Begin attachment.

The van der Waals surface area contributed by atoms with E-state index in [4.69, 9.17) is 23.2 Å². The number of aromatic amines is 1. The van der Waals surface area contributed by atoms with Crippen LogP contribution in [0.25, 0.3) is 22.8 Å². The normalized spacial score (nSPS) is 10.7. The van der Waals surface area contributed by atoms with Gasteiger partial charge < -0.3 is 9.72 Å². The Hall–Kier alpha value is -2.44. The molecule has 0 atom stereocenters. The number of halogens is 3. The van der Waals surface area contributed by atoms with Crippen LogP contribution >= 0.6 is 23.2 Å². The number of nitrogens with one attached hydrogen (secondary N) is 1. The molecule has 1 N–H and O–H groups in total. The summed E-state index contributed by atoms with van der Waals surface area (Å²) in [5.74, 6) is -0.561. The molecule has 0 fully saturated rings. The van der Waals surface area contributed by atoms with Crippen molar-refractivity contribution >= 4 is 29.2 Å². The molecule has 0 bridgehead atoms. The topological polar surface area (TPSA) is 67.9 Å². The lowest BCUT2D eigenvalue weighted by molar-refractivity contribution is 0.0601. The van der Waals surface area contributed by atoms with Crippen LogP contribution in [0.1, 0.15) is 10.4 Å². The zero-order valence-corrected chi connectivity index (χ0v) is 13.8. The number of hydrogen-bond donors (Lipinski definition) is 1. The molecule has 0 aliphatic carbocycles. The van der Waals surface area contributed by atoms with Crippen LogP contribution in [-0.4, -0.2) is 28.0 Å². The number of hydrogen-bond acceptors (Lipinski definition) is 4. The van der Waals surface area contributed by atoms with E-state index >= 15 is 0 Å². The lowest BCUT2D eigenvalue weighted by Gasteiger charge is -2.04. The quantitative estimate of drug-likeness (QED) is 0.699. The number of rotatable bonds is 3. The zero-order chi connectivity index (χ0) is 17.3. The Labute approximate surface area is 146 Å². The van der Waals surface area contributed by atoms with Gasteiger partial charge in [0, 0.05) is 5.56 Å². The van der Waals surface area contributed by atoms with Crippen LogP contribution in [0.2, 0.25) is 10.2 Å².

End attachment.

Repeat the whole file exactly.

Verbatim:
The van der Waals surface area contributed by atoms with E-state index in [4.69, 9.17) is 23.2 Å². The number of aromatic amines is 1. The van der Waals surface area contributed by atoms with Crippen LogP contribution in [0.25, 0.3) is 22.8 Å². The normalized spacial score (nSPS) is 10.7. The van der Waals surface area contributed by atoms with Gasteiger partial charge < -0.3 is 9.72 Å². The Hall–Kier alpha value is -2.44. The molecule has 0 atom stereocenters. The number of halogens is 3. The van der Waals surface area contributed by atoms with Crippen LogP contribution >= 0.6 is 23.2 Å². The number of nitrogens with one attached hydrogen (secondary N) is 1. The molecule has 1 N–H and O–H groups in total. The summed E-state index contributed by atoms with van der Waals surface area (Å²) in [5.74, 6) is -0.561. The molecule has 0 fully saturated rings. The van der Waals surface area contributed by atoms with Crippen molar-refractivity contribution >= 4 is 29.2 Å². The molecule has 0 bridgehead atoms. The topological polar surface area (TPSA) is 67.9 Å². The lowest BCUT2D eigenvalue weighted by molar-refractivity contribution is 0.0601. The van der Waals surface area contributed by atoms with Crippen LogP contribution in [0.1, 0.15) is 10.4 Å². The zero-order valence-corrected chi connectivity index (χ0v) is 13.8. The number of hydrogen-bond donors (Lipinski definition) is 1. The molecule has 0 aliphatic carbocycles. The van der Waals surface area contributed by atoms with Crippen LogP contribution in [-0.4, -0.2) is 28.0 Å². The number of hydrogen-bond acceptors (Lipinski definition) is 4. The van der Waals surface area contributed by atoms with E-state index >= 15 is 0 Å². The lowest BCUT2D eigenvalue weighted by Gasteiger charge is -2.04. The quantitative estimate of drug-likeness (QED) is 0.699. The number of rotatable bonds is 3. The zero-order chi connectivity index (χ0) is 17.3. The Labute approximate surface area is 146 Å². The van der Waals surface area contributed by atoms with Gasteiger partial charge in [0, 0.05) is 5.56 Å². The van der Waals surface area contributed by atoms with Crippen LogP contribution in [0.2, 0.25) is 10.2 Å².